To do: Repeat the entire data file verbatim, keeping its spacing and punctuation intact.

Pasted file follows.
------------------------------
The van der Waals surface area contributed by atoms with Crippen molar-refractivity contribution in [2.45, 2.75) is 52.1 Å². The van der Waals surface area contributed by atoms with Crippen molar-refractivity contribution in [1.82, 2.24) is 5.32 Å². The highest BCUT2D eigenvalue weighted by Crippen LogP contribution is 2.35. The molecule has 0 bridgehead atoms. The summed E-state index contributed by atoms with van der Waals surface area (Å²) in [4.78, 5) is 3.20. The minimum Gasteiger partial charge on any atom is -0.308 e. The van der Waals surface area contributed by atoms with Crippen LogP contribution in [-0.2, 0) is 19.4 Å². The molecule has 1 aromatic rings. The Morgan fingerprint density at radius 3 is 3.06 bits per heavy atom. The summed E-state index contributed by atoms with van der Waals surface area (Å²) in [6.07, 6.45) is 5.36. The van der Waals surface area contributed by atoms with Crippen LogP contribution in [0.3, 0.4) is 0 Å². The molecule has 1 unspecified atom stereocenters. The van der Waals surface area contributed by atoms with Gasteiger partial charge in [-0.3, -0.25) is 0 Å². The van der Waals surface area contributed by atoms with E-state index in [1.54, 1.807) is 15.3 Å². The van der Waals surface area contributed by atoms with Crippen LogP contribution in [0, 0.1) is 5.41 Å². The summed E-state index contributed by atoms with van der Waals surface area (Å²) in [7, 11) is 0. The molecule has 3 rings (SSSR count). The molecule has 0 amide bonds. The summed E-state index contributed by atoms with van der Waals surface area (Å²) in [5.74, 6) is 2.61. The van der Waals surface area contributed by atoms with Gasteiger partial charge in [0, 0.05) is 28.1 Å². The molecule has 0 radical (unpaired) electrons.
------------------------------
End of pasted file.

The van der Waals surface area contributed by atoms with Crippen molar-refractivity contribution in [2.45, 2.75) is 52.1 Å². The van der Waals surface area contributed by atoms with Crippen molar-refractivity contribution in [1.82, 2.24) is 5.32 Å². The highest BCUT2D eigenvalue weighted by Crippen LogP contribution is 2.35. The molecule has 0 bridgehead atoms. The summed E-state index contributed by atoms with van der Waals surface area (Å²) in [4.78, 5) is 3.20. The minimum Gasteiger partial charge on any atom is -0.308 e. The van der Waals surface area contributed by atoms with Crippen LogP contribution in [-0.2, 0) is 19.4 Å². The molecule has 1 aromatic rings. The Morgan fingerprint density at radius 3 is 3.06 bits per heavy atom. The summed E-state index contributed by atoms with van der Waals surface area (Å²) in [6.07, 6.45) is 5.36. The van der Waals surface area contributed by atoms with Crippen LogP contribution in [0.3, 0.4) is 0 Å². The molecule has 1 unspecified atom stereocenters. The van der Waals surface area contributed by atoms with Gasteiger partial charge in [-0.3, -0.25) is 0 Å². The van der Waals surface area contributed by atoms with E-state index in [1.54, 1.807) is 15.3 Å². The van der Waals surface area contributed by atoms with Crippen LogP contribution in [0, 0.1) is 5.41 Å². The summed E-state index contributed by atoms with van der Waals surface area (Å²) in [7, 11) is 0. The molecule has 3 rings (SSSR count). The molecule has 0 amide bonds. The summed E-state index contributed by atoms with van der Waals surface area (Å²) in [5.74, 6) is 2.61. The van der Waals surface area contributed by atoms with Gasteiger partial charge in [0, 0.05) is 28.1 Å². The molecule has 0 radical (unpaired) electrons.